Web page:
The most talked-about effects of climate change—rising sea levels and soaring temperatures—can seem distant from Dallas. We’re far from the coast, and we’re used to the heat. But even if the worst case global scenario is prevented, Dallas won’t be exempt from the fallout that comes with a hotter planet.
A new study led by climate scientists and economists at the University of Chicago and the University of California, published last month in Science, drives that point home. It takes a detailed county-by-county look at how climate change will affect communities across the U.S., finding that Texas and the South are especially vulnerable to projected economic losses caused by global warming, as desirable jobs move to wealthier and cooler climes to the west and north, and an unpredictable climate wreaks havoc on agriculture and industry. (An emboldened mosquito population is another issue.)
While Dallas County will dodge some of the worst effects (Harris County, closer to the coast, is hit much harder, for example), charts included in the study show lower income, higher energy expenditures, and a higher mortality rate here by the end of the century. An interactive map from the Climate Impact Lab, as the researchers call themselves, unfortunately only includes projected average temperature increases by county. But it’s easy enough to find Dallas on the charts below, which measure anticipated changes from 2080 to 2099. Click the image to look a little closer.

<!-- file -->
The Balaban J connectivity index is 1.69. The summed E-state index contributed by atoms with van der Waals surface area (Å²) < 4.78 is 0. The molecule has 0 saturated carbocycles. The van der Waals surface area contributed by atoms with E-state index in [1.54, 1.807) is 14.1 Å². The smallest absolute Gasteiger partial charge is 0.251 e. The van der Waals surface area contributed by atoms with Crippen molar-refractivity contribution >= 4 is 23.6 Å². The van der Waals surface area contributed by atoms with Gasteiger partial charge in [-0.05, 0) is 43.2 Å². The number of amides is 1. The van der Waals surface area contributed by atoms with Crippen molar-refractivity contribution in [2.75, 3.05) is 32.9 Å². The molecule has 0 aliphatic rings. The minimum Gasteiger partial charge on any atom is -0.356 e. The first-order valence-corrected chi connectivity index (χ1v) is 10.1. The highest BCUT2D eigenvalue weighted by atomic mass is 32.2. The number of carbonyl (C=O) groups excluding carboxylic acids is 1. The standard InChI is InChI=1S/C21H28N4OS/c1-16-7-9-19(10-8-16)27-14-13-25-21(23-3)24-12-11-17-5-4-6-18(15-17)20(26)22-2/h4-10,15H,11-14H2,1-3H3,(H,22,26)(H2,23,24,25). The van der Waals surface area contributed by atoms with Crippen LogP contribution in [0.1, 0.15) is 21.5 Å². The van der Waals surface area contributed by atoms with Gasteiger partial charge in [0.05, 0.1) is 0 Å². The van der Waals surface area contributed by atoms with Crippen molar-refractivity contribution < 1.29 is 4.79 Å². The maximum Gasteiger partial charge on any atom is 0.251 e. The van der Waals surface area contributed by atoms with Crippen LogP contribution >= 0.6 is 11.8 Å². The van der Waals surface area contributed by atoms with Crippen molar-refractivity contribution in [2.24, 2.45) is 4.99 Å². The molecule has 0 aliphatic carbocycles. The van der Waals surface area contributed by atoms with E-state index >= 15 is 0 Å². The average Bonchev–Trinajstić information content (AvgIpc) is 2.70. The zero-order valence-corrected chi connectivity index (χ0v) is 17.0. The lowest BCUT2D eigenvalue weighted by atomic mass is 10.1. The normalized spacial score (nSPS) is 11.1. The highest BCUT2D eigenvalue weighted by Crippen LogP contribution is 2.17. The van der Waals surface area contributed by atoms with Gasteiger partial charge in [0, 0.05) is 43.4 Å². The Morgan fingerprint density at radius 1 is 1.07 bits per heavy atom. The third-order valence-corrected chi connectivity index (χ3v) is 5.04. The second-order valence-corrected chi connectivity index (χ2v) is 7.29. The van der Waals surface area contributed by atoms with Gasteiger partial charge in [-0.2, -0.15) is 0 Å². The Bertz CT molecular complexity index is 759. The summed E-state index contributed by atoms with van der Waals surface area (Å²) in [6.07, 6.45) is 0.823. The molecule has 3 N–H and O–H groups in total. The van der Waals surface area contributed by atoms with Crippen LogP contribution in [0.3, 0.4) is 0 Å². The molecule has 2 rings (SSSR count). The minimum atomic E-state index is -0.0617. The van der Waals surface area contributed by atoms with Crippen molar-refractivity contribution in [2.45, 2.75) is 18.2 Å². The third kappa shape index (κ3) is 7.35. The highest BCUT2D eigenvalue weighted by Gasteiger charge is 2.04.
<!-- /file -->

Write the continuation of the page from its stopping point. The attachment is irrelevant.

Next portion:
This study seems like evidence that climate change will serve to worsen the problems already facing Dallas, from public health to widening income inequality. It’s a local issue.